Microdose gentamicin administration via the Round Window Microcatheter: Results in patients with Meniere's disease

Michael E. Hoffer, Richard D. Kopke, Peter Weisskopf, Kim Gottshall, Keith Allen, Derin Wester

Research output: Contribution to journalArticle

26 Scopus citations

Abstract

Transtympanic gentamicin is becoming increasingly popular in the treatment of Meniere's disease. In this report we examine our experience with the use of microdose gentamicin via the Round Window Microcatheter for the treatment of Meniere's disease. Thirty-six patients were treated with gentamicin administration via the Round Window Microcatheter between July 1997 and August 2000. The patients all underwent 10 days of continuous treatment with a total dose of 2.4-3.75 mg of gentamicin (10 mg/ml). All patients had extensive pre-, intra-, and post-therapy auditory and vestibular testing. In this group, vertigo was eliminated in 89% of the patients, and tinnitus and pressure were significantly reduced in over 60% of the patients. Only one patient suffered a significant hearing loss and, most importantly, in all but one patient vestibular function was improved or normalized after treatment. Round Window Microcatheter-administered microdose gentamicin is an exciting new treatment for Meniere's disease. Preliminary results indicate that vertigo can be controlled without a significant reduction in cochlear or vestibular function in most patients. These results suggest that this therapy may be acting at a non-hair cell site. Our results are compared to the published literature examining transtympanic injection. In addition, the underlying science supporting this type of treatment is examined.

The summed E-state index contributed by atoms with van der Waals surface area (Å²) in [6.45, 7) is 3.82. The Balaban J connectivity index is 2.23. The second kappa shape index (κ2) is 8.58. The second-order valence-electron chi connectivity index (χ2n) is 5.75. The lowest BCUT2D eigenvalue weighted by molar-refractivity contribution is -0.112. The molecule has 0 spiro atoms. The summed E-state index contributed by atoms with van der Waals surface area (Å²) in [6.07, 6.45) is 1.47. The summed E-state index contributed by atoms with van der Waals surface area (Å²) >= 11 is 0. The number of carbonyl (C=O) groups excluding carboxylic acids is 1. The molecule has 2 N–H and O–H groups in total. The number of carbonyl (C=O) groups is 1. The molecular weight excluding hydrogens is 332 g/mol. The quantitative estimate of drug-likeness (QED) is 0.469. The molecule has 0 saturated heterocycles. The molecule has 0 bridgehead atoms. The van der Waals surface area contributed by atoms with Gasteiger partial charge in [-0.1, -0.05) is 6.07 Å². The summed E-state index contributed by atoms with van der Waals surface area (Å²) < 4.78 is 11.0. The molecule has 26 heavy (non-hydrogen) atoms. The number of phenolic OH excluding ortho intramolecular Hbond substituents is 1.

Original languageEnglish (US)
Pages (from-to)46-51
Number of pages6
JournalAnnals of the New York Academy of Sciences
Volume942
DOIs
StatePublished - 2001

Keywords

  • Gentamicin
  • Meniere's disease
  • Sustained release
  • Vertigo

ASJC Scopus subject areas

  • Neuroscience(all)
  • Biochemistry, Genetics and Molecular Biology(all)
  • History and Philosophy of Science

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